This week for Flora and Fauna Friday, we have an explosive and medicinal shrub that can be found flowering in the winter woods. This week we’re talking about American Witch-hazel (Hamamelis virginiana).

Witch-hazel is a large open shrub that grows in the understory of hardwood forests. It has fairly large, oval-shaped, deciduous leaves with a crenate (scalloped) margin. Its bark is thin with a light tan to gray color. Witch-hazel blooms in late Fall and here on the coast it’s one of the last plants to flower. The flower is fairly small with four pale-yellow and curly, ribbon-like petals. The fruit is a capsule with four bumps on top, like the scores in a loaf of bread, that cradle the two seeds within. Many of you likely know of Witch-hazel from its medicinal applications. Witch-hazel bark, stems, and leaves can be boiled to extract astringent compounds that can contract the skin and help relieve mild skin irritation. However, most modern concoctions are lacking in this traditional plant derived astringent.

Witch-hazel fruits remain on the shrub for a full year. Come autumn, they undergo an amazing process. The walls of the fruit grow asymmetrically at the cellular level. As it dries, this causes the wood of the fruit to bend outward. The water pressure from living cells is no longer there to retain the shape. These fruits are dehiscent too, meaning they have natural seams to allow the fruit to split as it dries. Neither of these two features are especially unique in the plant word and many species can do both. What is unique are the extremes to which Witch-hazel takes them both and the result it produces. The seams of this fruit are particularly strong and the asymmetry even stronger. As the fruit dries, the walls of the capsule put more and more pressure on the seams, creating a natural spring-loaded cannon. The spring pressure increases until a gust of wind, beam of sun, or some other disturbance causes a seam to fail and the whole fruit to split apart with an audible snap, kicking the seed out from the bottom in the process. This is called “explosive dehiscence” and it can throw the centimeter-long Witch-hazel seeds up to 30 feet!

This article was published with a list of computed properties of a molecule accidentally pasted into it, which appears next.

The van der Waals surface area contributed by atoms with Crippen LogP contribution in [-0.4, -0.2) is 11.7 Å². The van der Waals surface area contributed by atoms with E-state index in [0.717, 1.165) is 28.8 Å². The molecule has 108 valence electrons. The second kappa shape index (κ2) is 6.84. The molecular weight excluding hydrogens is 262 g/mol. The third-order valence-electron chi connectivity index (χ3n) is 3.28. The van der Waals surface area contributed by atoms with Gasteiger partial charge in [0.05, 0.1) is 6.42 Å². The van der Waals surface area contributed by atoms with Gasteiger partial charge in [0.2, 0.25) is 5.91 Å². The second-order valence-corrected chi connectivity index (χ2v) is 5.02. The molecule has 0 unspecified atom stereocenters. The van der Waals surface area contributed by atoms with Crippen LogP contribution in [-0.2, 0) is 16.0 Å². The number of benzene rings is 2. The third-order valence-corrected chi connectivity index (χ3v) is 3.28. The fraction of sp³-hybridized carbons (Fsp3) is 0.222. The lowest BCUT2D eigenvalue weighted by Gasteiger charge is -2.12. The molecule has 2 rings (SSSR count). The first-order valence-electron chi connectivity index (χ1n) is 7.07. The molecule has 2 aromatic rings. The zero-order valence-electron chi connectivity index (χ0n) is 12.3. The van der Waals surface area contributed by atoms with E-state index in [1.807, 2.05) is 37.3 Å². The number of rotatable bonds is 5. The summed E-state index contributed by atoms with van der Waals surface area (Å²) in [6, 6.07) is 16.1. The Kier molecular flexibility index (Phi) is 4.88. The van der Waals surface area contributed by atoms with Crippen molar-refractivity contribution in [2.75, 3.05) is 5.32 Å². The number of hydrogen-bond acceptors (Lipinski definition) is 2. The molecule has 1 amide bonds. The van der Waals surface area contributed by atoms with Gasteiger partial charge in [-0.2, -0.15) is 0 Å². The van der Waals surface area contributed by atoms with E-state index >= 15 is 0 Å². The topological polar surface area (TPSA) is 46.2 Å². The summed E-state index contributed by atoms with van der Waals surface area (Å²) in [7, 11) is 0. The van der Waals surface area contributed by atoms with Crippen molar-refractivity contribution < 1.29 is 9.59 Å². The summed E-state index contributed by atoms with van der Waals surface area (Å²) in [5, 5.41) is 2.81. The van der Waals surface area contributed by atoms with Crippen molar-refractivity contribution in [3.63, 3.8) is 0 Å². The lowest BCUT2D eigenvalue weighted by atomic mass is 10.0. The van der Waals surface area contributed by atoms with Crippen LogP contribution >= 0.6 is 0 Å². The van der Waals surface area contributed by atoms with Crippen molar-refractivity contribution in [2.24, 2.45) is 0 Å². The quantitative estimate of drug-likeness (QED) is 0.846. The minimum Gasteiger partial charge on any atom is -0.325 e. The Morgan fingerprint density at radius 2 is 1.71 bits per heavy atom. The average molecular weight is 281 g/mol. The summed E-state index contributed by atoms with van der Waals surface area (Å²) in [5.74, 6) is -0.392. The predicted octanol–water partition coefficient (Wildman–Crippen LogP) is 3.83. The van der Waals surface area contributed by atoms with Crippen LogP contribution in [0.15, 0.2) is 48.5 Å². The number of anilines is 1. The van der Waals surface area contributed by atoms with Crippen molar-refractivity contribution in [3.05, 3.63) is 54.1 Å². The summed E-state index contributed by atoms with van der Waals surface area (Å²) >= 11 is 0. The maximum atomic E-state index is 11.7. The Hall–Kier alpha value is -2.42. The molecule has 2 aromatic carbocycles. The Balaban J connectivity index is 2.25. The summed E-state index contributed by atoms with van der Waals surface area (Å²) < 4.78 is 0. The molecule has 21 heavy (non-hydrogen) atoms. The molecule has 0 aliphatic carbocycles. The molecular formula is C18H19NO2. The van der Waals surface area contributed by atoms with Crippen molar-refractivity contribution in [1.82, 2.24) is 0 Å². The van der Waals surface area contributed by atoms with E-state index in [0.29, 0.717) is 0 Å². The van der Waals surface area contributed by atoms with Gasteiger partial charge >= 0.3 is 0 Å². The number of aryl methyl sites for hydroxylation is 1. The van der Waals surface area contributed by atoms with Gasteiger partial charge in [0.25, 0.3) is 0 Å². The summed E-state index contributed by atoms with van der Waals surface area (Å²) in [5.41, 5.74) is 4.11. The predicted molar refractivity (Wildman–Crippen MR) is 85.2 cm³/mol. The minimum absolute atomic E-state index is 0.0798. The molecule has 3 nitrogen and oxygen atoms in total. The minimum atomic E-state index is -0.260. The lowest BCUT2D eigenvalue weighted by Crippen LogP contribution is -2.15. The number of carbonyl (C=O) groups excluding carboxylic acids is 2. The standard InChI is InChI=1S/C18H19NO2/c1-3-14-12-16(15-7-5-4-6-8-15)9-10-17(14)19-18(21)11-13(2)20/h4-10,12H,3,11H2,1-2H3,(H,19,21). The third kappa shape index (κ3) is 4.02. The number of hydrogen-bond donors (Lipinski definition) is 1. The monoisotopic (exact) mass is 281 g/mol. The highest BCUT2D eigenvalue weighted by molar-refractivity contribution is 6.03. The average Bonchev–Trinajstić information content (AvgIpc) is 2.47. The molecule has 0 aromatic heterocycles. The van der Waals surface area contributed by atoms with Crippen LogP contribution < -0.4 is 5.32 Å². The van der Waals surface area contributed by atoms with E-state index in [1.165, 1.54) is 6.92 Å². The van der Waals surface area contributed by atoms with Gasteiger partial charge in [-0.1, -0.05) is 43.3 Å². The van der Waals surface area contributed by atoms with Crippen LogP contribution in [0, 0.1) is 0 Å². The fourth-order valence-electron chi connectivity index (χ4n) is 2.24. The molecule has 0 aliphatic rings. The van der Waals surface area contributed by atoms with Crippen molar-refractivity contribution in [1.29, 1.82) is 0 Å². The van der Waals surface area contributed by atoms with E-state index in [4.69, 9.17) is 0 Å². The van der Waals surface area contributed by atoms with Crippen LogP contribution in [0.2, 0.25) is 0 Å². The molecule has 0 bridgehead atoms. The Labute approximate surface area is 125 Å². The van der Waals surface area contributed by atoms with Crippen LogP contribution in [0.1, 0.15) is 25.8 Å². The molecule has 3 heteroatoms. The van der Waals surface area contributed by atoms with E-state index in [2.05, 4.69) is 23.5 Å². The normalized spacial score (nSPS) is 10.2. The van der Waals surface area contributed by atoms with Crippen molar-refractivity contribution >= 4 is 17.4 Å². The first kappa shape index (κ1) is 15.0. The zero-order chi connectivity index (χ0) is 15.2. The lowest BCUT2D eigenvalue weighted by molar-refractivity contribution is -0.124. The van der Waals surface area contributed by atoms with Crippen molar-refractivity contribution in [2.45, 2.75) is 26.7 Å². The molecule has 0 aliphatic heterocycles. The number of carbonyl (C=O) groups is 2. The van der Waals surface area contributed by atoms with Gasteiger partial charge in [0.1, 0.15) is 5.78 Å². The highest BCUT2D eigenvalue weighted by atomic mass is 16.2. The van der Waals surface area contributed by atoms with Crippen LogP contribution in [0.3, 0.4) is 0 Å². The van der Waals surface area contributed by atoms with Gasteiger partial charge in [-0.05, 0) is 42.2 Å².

It wouldn’t be Flora and Fauna Friday without me playing the explain the name game. So where does Witch-hazel get its interesting common name? It’s not that exciting. The plant looks similar to the true hazels, which produce hazelnuts, and “witch hazel” simply means “pliable hazel” in Middle English. However, a more interesting and completely false interpretation that I’m going to tell you anyway is that it comes from the galls that a certain species of aphid produces on its leaves. The Witch-hazel Cone Gall Aphid (Hormaphis hamamelidis) lays its eggs on the leaves of Witch-hazel. These eggs hatch into larvae that secrete chemicals into the tissue of the leaf. This tissue induces an abnormal growth on the leaf surrounding each larva. The larva feeds on the regenerating tissue inside of this growth while safe from the elements. This growth is called a gall and it’s a parasite’s way of fooling a plant into feeding its offspring. The galls of the Witch-hazel Cone Gall Aphid are conical in shape and poke out from the top of the leaf. This gives the leaf a shape similar to a witch’s hat, except with an over exaggerated brim width. That etymology isn’t true but I wanted an excuse to talk to about leaf galls.

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